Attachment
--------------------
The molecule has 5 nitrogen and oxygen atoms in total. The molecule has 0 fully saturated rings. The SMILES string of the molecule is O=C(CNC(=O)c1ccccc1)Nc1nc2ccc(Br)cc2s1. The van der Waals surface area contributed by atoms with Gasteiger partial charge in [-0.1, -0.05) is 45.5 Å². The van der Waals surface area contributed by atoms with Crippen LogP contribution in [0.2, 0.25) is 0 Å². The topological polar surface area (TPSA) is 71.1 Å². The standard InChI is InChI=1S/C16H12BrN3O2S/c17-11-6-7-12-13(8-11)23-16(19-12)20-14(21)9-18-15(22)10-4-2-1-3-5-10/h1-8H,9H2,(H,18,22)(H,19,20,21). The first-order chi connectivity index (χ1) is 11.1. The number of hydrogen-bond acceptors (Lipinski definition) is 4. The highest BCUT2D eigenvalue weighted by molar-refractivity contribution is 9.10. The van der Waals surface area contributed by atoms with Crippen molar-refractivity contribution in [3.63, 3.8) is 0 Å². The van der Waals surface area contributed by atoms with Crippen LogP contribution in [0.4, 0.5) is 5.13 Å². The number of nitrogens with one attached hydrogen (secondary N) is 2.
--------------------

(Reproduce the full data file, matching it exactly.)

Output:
The molecule has 5 nitrogen and oxygen atoms in total. The molecule has 0 fully saturated rings. The SMILES string of the molecule is O=C(CNC(=O)c1ccccc1)Nc1nc2ccc(Br)cc2s1. The van der Waals surface area contributed by atoms with Gasteiger partial charge in [-0.1, -0.05) is 45.5 Å². The van der Waals surface area contributed by atoms with Crippen LogP contribution in [0.2, 0.25) is 0 Å². The topological polar surface area (TPSA) is 71.1 Å². The standard InChI is InChI=1S/C16H12BrN3O2S/c17-11-6-7-12-13(8-11)23-16(19-12)20-14(21)9-18-15(22)10-4-2-1-3-5-10/h1-8H,9H2,(H,18,22)(H,19,20,21). The first-order chi connectivity index (χ1) is 11.1. The number of hydrogen-bond acceptors (Lipinski definition) is 4. The highest BCUT2D eigenvalue weighted by molar-refractivity contribution is 9.10. The van der Waals surface area contributed by atoms with Crippen molar-refractivity contribution in [3.63, 3.8) is 0 Å². The van der Waals surface area contributed by atoms with Crippen LogP contribution in [0.4, 0.5) is 5.13 Å². The number of nitrogens with one attached hydrogen (secondary N) is 2.